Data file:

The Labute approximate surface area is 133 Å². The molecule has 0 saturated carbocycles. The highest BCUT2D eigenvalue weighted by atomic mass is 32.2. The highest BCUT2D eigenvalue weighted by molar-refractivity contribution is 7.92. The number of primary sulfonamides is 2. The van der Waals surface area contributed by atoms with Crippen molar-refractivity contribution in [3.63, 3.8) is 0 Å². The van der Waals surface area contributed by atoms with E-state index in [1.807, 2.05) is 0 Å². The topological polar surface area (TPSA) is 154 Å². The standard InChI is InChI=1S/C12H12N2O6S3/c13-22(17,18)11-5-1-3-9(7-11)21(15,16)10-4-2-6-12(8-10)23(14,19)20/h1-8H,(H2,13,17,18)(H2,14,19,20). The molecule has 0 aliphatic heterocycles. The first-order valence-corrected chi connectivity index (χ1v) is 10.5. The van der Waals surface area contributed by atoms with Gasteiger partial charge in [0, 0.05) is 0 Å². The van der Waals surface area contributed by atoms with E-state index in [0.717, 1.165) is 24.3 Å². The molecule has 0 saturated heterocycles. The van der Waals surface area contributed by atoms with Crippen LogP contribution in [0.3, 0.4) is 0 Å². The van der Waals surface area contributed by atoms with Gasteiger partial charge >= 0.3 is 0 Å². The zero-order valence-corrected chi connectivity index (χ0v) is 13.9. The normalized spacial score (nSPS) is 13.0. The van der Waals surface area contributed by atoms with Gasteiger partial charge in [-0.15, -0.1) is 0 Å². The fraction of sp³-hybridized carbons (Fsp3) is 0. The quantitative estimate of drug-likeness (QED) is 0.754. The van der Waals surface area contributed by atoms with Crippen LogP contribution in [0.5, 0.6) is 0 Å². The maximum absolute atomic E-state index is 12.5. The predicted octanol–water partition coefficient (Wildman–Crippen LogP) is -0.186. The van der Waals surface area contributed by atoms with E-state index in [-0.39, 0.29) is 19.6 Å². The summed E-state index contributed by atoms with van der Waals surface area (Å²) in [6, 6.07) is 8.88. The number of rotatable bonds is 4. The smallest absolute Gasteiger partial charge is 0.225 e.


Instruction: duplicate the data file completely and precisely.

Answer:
The Labute approximate surface area is 133 Å². The molecule has 0 saturated carbocycles. The highest BCUT2D eigenvalue weighted by atomic mass is 32.2. The highest BCUT2D eigenvalue weighted by molar-refractivity contribution is 7.92. The number of primary sulfonamides is 2. The van der Waals surface area contributed by atoms with Crippen molar-refractivity contribution in [3.63, 3.8) is 0 Å². The van der Waals surface area contributed by atoms with E-state index in [1.807, 2.05) is 0 Å². The topological polar surface area (TPSA) is 154 Å². The standard InChI is InChI=1S/C12H12N2O6S3/c13-22(17,18)11-5-1-3-9(7-11)21(15,16)10-4-2-6-12(8-10)23(14,19)20/h1-8H,(H2,13,17,18)(H2,14,19,20). The molecule has 0 aliphatic heterocycles. The first-order valence-corrected chi connectivity index (χ1v) is 10.5. The van der Waals surface area contributed by atoms with Gasteiger partial charge in [0, 0.05) is 0 Å². The van der Waals surface area contributed by atoms with E-state index in [0.717, 1.165) is 24.3 Å². The molecule has 0 saturated heterocycles. The van der Waals surface area contributed by atoms with Crippen LogP contribution in [0.3, 0.4) is 0 Å². The van der Waals surface area contributed by atoms with Gasteiger partial charge >= 0.3 is 0 Å². The zero-order valence-corrected chi connectivity index (χ0v) is 13.9. The normalized spacial score (nSPS) is 13.0. The van der Waals surface area contributed by atoms with Gasteiger partial charge in [-0.15, -0.1) is 0 Å². The fraction of sp³-hybridized carbons (Fsp3) is 0. The quantitative estimate of drug-likeness (QED) is 0.754. The van der Waals surface area contributed by atoms with Crippen LogP contribution in [0.5, 0.6) is 0 Å². The maximum absolute atomic E-state index is 12.5. The predicted octanol–water partition coefficient (Wildman–Crippen LogP) is -0.186. The van der Waals surface area contributed by atoms with E-state index in [-0.39, 0.29) is 19.6 Å². The summed E-state index contributed by atoms with van der Waals surface area (Å²) in [6, 6.07) is 8.88. The number of rotatable bonds is 4. The smallest absolute Gasteiger partial charge is 0.225 e.